Each week a company produces X units and sells p per cent of its stock. How should the company plan its warehouse space?

Explore the possibilities for reaction rates versus concentrations with this non-linear differential equation

Use the computer to model an epidemic. Try out public health policies to control the spread of the epidemic, to minimise the number of sick days and deaths.

Match the charts of these functions to the charts of their integrals.

Which line graph, equations and physical processes go together?

What functions can you make using the function machines RECIPROCAL and PRODUCT and the operator machines DIFF and INT?

Work with numbers big and small to estimate and calculate various quantities in physical contexts.

Get further into power series using the fascinating Bessel's equation.

Use your skill and knowledge to place various scientific lengths in order of size. Can you judge the length of objects with sizes ranging from 1 Angstrom to 1 million km with no wrong attempts?

Here are several equations from real life. Can you work out which measurements are possible from each equation?

Which units would you choose best to fit these situations?

Work out the numerical values for these physical quantities.

Andy wants to cycle from Land's End to John o'Groats. Will he be able to eat enough to keep him going?

Estimate these curious quantities sufficiently accurately that you can rank them in order of size

Formulate and investigate a simple mathematical model for the design of a table mat.

Can you suggest a curve to fit some experimental data? Can you work out where the data might have come from?

Looking at small values of functions. Motivating the existence of the Taylor expansion.

Which dilutions can you make using only 10ml pipettes?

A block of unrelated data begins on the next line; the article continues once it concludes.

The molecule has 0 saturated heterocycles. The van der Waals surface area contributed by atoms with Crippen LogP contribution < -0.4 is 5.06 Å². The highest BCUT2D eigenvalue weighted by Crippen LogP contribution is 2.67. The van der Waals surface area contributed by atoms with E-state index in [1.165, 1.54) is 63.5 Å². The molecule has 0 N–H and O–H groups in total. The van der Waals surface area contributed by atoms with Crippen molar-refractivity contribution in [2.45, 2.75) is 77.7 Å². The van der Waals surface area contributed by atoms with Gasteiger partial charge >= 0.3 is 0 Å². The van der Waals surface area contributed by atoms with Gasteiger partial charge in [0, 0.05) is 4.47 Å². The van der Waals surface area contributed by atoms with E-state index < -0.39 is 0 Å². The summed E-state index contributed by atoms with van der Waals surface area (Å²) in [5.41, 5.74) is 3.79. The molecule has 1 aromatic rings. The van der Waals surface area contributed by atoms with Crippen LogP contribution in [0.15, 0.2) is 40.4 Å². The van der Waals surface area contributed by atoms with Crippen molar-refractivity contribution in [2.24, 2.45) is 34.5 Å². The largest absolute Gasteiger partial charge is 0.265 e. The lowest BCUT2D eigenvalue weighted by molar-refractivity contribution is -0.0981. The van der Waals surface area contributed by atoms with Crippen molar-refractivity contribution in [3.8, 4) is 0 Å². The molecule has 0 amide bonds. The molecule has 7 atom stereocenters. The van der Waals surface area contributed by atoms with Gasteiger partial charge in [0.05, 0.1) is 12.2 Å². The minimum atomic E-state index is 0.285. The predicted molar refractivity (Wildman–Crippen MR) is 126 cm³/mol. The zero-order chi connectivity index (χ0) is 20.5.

Get some practice using big and small numbers in chemistry.

This is our collection of tasks on the mathematical theme of 'Population Dynamics' for advanced students and those interested in mathematical modelling.

Many physical constants are only known to a certain accuracy. Explore the numerical error bounds in the mass of water and its constituents.

See how enormously large quantities can cancel out to give a good approximation to the factorial function.

Could nanotechnology be used to see if an artery is blocked? Or is this just science fiction?

Are these statistical statements sometimes, always or never true? Or it is impossible to say?

Explore the relationship between resistance and temperature

By exploring the concept of scale invariance, find the probability that a random piece of real data begins with a 1.

Build up the concept of the Taylor series

Look at the advanced way of viewing sin and cos through their power series.

When you change the units, do the numbers get bigger or smaller?

Work with numbers big and small to estimate and calculate various quantities in biological contexts.

Invent scenarios which would give rise to these probability density functions.

Find the distance of the shortest air route at an altitude of 6000 metres between London and Cape Town given the latitudes and longitudes. A simple application of scalar products of vectors.

Make an accurate diagram of the solar system and explore the concept of a grand conjunction.

To investigate the relationship between the distance the ruler drops and the time taken, we need to do some mathematical modelling...

The probability that a passenger books a flight and does not turn up is 0.05. For an aeroplane with 400 seats how many tickets can be sold so that only 1% of flights are over-booked?

Explore the meaning behind the algebra and geometry of matrices with these 10 individual problems.

Can you sketch these difficult curves, which have uses in mathematical modelling?

Go on a vector walk and determine which points on the walk are closest to the origin.

Explore the properties of matrix transformations with these 10 stimulating questions.

An observer is on top of a lighthouse. How far from the foot of the lighthouse is the horizon that the observer can see?

Explore the shape of a square after it is transformed by the action of a matrix.

Can you work out which processes are represented by the graphs?

How do you write a computer program that creates the illusion of stretching elastic bands between pegs of a Geoboard? The answer contains some surprising mathematics.

Learn about the link between logical arguments and electronic circuits. Investigate the logical connectives by making and testing your own circuits and fill in the blanks in truth tables to record. . . .

Investigate circuits and record your findings in this simple introduction to truth tables and logic.